EYE on NPI – Nordic Power Profiler Kit II #EyeOnNPI #DigiKey @NordicTweets @DigiKey @Adafruit
In last week’s EYE on NPI, we used a platinum temperature sensor to perfectly cook a turkey for Thanksgiving. Having eaten the whooole thing (with stuffing, potatoes, cranberry sauce and gravy), we want to settle down for a nice deep sleep.
And speaking of deep sleep, this week’s EYE on NPI (video) is all about that sleep with the brand new Power Profiler Kit II from Nordic. It’s hot out of the oven, just like that apple pie, and ready to help you with measuring power usage with any setup or chipset.
We’re always psyched to see companies release tools they use during their own development and tech support – clearly this is a design that Nordic customers will love – if you’ve got a Nordic wireless chip in your design, it’s likely battery powered, and you’re gonna want to get as much life and range out of that battery as you can. Nothing beats a good power monitor, but ones with good dynamic range, from uA to 1A can be really expensive – like on the order of $800! This one is 1/10th the price!
We tried it out to compare it against our existing power meter and for our purposes it does a great job. Software install was easy and the software is pretty straight forward. The device appears as a serial port, once connected you can either use it as an ammeter (e.g. pass through mode) where power is supplied by something else like a battery pack or onboard power supply. Or you can use it as a power source, with adjustable voltage output from 0.8v to 5V – handy when you want to simulate, say, two NiMH or one LiPoly or a lithium coin cell – all of which are different voltages. I connected up a JST 2 pin wire to have it simulate a Lipoly battery.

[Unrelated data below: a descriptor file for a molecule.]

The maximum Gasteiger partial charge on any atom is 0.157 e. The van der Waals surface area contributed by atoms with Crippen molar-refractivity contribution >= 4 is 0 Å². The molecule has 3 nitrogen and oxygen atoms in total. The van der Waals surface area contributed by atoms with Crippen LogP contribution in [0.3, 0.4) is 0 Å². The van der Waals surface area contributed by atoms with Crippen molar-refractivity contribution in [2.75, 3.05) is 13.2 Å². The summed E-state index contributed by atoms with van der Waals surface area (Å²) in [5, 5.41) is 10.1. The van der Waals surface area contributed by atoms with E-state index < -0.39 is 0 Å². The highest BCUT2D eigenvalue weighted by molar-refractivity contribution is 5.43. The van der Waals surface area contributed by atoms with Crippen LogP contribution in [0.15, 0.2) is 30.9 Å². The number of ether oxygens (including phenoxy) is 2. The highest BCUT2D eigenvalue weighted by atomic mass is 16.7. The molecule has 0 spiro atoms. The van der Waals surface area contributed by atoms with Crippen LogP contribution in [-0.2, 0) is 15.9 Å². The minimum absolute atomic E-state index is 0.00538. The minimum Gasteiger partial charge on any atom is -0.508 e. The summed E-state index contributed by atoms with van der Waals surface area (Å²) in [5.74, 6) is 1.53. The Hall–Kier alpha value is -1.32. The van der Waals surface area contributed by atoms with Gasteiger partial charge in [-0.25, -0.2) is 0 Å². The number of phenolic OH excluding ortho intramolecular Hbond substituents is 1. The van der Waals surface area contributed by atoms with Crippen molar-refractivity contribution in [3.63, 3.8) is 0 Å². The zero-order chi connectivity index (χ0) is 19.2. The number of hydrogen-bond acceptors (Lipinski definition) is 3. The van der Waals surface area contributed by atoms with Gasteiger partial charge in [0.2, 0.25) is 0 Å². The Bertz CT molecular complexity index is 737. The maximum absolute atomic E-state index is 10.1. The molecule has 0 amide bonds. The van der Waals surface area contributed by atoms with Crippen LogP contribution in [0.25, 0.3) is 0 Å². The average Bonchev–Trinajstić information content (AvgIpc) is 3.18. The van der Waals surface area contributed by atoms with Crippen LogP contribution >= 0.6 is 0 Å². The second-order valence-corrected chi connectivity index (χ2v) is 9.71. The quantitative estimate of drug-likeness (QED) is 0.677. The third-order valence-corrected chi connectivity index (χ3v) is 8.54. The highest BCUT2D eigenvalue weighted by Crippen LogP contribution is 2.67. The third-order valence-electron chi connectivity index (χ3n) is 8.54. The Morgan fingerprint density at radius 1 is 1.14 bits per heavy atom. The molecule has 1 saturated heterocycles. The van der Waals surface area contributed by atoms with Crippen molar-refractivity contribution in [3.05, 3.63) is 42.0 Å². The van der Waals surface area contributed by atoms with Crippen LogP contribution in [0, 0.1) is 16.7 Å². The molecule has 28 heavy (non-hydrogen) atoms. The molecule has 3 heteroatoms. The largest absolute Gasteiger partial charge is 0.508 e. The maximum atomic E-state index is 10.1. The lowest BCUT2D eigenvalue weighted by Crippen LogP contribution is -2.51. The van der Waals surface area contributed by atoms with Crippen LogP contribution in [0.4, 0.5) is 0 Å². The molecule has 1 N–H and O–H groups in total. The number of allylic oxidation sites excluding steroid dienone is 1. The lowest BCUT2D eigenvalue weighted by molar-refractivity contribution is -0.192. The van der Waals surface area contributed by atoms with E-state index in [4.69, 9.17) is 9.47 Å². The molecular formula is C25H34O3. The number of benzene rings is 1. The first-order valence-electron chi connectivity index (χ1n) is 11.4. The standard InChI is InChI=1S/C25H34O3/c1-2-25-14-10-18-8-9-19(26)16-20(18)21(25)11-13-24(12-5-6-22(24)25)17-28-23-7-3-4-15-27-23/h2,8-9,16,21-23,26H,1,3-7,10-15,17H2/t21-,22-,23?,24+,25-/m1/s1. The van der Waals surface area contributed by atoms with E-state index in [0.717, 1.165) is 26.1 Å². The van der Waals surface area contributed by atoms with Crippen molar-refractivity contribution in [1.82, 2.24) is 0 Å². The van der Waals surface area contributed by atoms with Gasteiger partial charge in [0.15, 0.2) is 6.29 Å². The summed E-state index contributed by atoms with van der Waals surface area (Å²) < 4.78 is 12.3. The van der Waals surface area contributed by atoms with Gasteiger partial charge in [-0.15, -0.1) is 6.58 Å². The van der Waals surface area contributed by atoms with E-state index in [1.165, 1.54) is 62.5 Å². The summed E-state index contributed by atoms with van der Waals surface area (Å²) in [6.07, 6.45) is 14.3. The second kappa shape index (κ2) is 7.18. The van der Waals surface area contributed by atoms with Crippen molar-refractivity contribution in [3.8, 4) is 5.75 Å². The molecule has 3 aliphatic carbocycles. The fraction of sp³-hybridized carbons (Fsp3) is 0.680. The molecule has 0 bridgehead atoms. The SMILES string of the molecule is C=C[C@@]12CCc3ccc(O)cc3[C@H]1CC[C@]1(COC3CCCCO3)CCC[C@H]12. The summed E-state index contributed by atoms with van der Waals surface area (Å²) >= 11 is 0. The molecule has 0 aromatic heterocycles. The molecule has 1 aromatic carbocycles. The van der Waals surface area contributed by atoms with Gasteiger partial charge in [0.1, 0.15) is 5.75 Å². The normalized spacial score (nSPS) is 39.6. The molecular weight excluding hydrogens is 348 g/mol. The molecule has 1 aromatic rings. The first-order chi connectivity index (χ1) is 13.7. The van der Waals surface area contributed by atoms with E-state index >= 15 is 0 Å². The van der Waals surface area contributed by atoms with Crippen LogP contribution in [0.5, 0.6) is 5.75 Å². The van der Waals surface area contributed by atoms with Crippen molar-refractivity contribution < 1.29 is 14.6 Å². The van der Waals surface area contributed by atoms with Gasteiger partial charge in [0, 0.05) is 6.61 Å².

Then you simply click “start sampling” to start capturing data. I tested it with a WiFi board to get a wide range of samples, from 800mA peak when wifi starts up, to 250uA during deep sleep. I liked that the cursor can be used to pinpoint current draw. One thing to watch for is the ‘bottom’ of the Y axis isn’t necessarily 0 uA, which can be a little confusing when the graph seems like its really noisy but its just that it’s really zoomed in!
This tool is really essential for anyone working with circuits – you can’t use a multimeter to measure these dynamic currents – and historically these kinds of tools were beyond a maker budget. This one is a strong recommendation for a stocking stuffer, and with Digi-Key’s #digiwish give-away happening this month, it’s the perfect thing to wish for!
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